By Dave Saunders
Since the initial discovery of antioxidants, science continues to move forward with new developments and new understanding into how these important molecules work to protect the body from oxidative stress and even prevent the progression of certain disease processes. New scientific developments also show that different antioxidants can actually positively synergize with each other or in some cases cancel each other out. Laboratory methods of measuring these synergies have become the buzz in the research world and amongst informed authors as the only viable method of comparing apples to apples, or at least antioxidants to antioxidants.
Effective laboratory tests are also essential in the study of antioxidants as well as antioxidant supplements because many manufacturing practices expose antioxidants to heat and oxygen and thus render them useless in the final product.
The first laboratory tests to measure the potential of an antioxidant was developed in 1993 and called the Oxygen Radical Absorbance Capacity test, or ORAC. Known as a chemical assay, this test provided an efficient means of measuring the effective amount of water-soluble antioxidants in a sample. However it did not test fat-soluble antioxidants and could not test the synergy of antioxidants when combined with each other. Because this assay is also based on fluorescence, a sample could provide a misleading reading if it contained other compounds that were fluorescent but were not antioxidants.
A newer assay known as ORACo was designed to add the ability to test fat-soluble antioxidants, allow for the testing of synergistic combinations of antioxidants and minimize the possibility of false positives that limited the effectiveness of the older technology.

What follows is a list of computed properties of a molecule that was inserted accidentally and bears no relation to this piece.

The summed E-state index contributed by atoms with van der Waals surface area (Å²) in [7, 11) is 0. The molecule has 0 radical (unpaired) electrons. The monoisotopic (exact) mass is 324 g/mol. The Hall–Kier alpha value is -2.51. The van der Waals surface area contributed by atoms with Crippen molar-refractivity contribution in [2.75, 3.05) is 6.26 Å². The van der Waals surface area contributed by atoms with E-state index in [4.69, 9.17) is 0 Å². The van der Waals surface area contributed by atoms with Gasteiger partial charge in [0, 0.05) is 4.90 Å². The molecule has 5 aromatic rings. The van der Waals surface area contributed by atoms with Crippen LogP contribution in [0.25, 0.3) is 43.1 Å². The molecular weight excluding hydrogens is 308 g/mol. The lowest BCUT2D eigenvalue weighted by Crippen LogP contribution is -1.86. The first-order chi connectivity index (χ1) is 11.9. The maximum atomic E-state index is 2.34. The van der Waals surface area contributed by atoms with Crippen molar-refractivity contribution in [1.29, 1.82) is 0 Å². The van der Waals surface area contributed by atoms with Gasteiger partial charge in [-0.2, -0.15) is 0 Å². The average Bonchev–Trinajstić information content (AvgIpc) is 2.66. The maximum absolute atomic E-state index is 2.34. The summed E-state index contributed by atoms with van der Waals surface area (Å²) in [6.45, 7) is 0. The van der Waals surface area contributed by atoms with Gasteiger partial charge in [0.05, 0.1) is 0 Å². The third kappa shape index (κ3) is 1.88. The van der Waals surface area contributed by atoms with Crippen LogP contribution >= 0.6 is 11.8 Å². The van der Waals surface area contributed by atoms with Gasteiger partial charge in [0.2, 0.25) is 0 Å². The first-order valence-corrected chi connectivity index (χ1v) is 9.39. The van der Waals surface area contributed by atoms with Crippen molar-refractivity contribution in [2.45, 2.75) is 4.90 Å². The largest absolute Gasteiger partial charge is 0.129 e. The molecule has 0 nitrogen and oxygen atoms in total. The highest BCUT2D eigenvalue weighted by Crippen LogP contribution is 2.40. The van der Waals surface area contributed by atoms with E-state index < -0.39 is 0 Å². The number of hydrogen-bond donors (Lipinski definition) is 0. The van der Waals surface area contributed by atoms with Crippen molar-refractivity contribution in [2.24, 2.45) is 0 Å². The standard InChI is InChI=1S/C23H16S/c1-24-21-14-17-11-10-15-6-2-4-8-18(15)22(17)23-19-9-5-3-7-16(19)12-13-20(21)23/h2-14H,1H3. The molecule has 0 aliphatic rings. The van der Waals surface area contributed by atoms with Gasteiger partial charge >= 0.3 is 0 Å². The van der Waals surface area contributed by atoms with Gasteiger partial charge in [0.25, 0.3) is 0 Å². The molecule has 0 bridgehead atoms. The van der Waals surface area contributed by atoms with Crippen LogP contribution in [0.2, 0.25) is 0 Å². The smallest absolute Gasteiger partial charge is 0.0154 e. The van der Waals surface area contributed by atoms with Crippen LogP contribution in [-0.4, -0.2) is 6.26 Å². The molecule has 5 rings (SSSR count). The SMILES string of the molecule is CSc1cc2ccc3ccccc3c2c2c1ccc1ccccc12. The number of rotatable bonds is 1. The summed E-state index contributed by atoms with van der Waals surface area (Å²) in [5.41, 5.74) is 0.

These types of tests are known as in vitro studies. This means the tests are not done inside of a life form. To maximize the effectiveness of any antioxidant, so-called in vivo studies are performed on the body to measure the delivery of the antioxidants to the blood serum after the antioxidant has been ingested. Such testing is of extraordinary importance because antioxidants are ineffective unless they make it into the areas of the body they're intended to go.
Any study-data on antioxidants that does not include both in vitro and in vivo verification that the antioxidant supplements are effective and being delivered to the blood serum is inherently flawed and untrustworthy.
Any antioxidant supplement should therefore meet the following criteria.
- The antioxidants in the supplement should come from natural food sources and not inexact, synthetic counterparts.
- The supplement should be manufactured against an in vitro chemical assay, publishing the ORACo value per standardized serving, to show the antioxidant effectiveness of both water and fat-soluble antioxidants in the supplement.
- The supplement should also be measured in vivo and verified by independent laboratory analysis to demonstrate that the antioxidants are actually being delivered to the blood serum where they can be used by the body.
Any product that meets these criteria can be trusted to effectively deliver the benefits of antioxidants in the manner we would expect to receive them from fresh fruits and vegetables being eaten directly off the vine from a living plant.
As most antioxidant supplements do not meet any of the above criteria, care should be taken to select a supplement that meets these basic quality standards.
As a National Speaker and Holistic Health Consultant, Dave Saunders has dedicated his life to helping others understand how the body is capable of restoring, protecting and defending itself against the effects of injury and disease to achieve better health and a better quality of life. You can learn more today by visiting http://www.glycowellness.com
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